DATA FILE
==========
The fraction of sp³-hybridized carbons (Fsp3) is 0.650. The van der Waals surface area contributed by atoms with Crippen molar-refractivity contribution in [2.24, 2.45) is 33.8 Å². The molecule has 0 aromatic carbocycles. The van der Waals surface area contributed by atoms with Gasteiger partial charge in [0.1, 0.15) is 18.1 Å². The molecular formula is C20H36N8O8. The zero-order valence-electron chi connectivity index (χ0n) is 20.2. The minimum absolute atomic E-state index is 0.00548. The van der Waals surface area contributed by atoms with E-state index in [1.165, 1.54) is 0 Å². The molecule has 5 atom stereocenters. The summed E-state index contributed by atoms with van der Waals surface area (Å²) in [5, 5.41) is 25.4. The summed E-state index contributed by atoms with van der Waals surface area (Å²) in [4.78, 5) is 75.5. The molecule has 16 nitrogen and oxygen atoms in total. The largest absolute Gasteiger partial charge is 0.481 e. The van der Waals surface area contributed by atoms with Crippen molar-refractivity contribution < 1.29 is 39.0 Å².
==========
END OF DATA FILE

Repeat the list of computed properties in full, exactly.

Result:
The fraction of sp³-hybridized carbons (Fsp3) is 0.650. The van der Waals surface area contributed by atoms with Crippen molar-refractivity contribution in [2.24, 2.45) is 33.8 Å². The molecule has 0 aromatic carbocycles. The van der Waals surface area contributed by atoms with Gasteiger partial charge in [0.1, 0.15) is 18.1 Å². The molecular formula is C20H36N8O8. The zero-order valence-electron chi connectivity index (χ0n) is 20.2. The minimum absolute atomic E-state index is 0.00548. The van der Waals surface area contributed by atoms with E-state index in [1.165, 1.54) is 0 Å². The molecule has 5 atom stereocenters. The summed E-state index contributed by atoms with van der Waals surface area (Å²) in [5, 5.41) is 25.4. The summed E-state index contributed by atoms with van der Waals surface area (Å²) in [4.78, 5) is 75.5. The molecule has 16 nitrogen and oxygen atoms in total. The largest absolute Gasteiger partial charge is 0.481 e. The van der Waals surface area contributed by atoms with Crippen molar-refractivity contribution < 1.29 is 39.0 Å².